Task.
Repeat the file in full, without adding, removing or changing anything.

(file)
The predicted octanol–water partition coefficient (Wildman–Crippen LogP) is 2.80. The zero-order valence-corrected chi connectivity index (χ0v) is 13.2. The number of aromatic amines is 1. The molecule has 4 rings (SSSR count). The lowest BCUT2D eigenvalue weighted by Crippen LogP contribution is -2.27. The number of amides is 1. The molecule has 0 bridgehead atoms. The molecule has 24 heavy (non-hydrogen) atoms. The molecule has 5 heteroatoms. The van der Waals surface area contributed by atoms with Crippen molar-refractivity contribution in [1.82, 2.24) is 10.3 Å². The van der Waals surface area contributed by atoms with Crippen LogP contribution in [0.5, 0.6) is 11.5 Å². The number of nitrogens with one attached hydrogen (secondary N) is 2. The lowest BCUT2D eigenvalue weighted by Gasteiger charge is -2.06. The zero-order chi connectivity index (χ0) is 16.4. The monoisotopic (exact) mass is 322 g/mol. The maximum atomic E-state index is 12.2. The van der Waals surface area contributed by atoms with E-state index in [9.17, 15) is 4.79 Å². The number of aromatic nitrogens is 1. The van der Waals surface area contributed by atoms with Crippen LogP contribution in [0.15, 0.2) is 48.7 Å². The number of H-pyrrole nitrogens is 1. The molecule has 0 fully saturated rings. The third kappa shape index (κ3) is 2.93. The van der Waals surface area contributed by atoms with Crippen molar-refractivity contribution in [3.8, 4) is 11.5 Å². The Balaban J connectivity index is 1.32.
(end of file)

The predicted octanol–water partition coefficient (Wildman–Crippen LogP) is 2.80. The zero-order valence-corrected chi connectivity index (χ0v) is 13.2. The number of aromatic amines is 1. The molecule has 4 rings (SSSR count). The lowest BCUT2D eigenvalue weighted by Crippen LogP contribution is -2.27. The number of amides is 1. The molecule has 0 bridgehead atoms. The molecule has 24 heavy (non-hydrogen) atoms. The molecule has 5 heteroatoms. The van der Waals surface area contributed by atoms with Crippen molar-refractivity contribution in [1.82, 2.24) is 10.3 Å². The van der Waals surface area contributed by atoms with Crippen LogP contribution in [0.5, 0.6) is 11.5 Å². The number of nitrogens with one attached hydrogen (secondary N) is 2. The lowest BCUT2D eigenvalue weighted by Gasteiger charge is -2.06. The zero-order chi connectivity index (χ0) is 16.4. The monoisotopic (exact) mass is 322 g/mol. The maximum atomic E-state index is 12.2. The van der Waals surface area contributed by atoms with E-state index in [9.17, 15) is 4.79 Å². The number of aromatic nitrogens is 1. The van der Waals surface area contributed by atoms with Crippen LogP contribution in [0.15, 0.2) is 48.7 Å². The number of H-pyrrole nitrogens is 1. The molecule has 0 fully saturated rings. The third kappa shape index (κ3) is 2.93. The van der Waals surface area contributed by atoms with Crippen molar-refractivity contribution in [3.8, 4) is 11.5 Å². The Balaban J connectivity index is 1.32.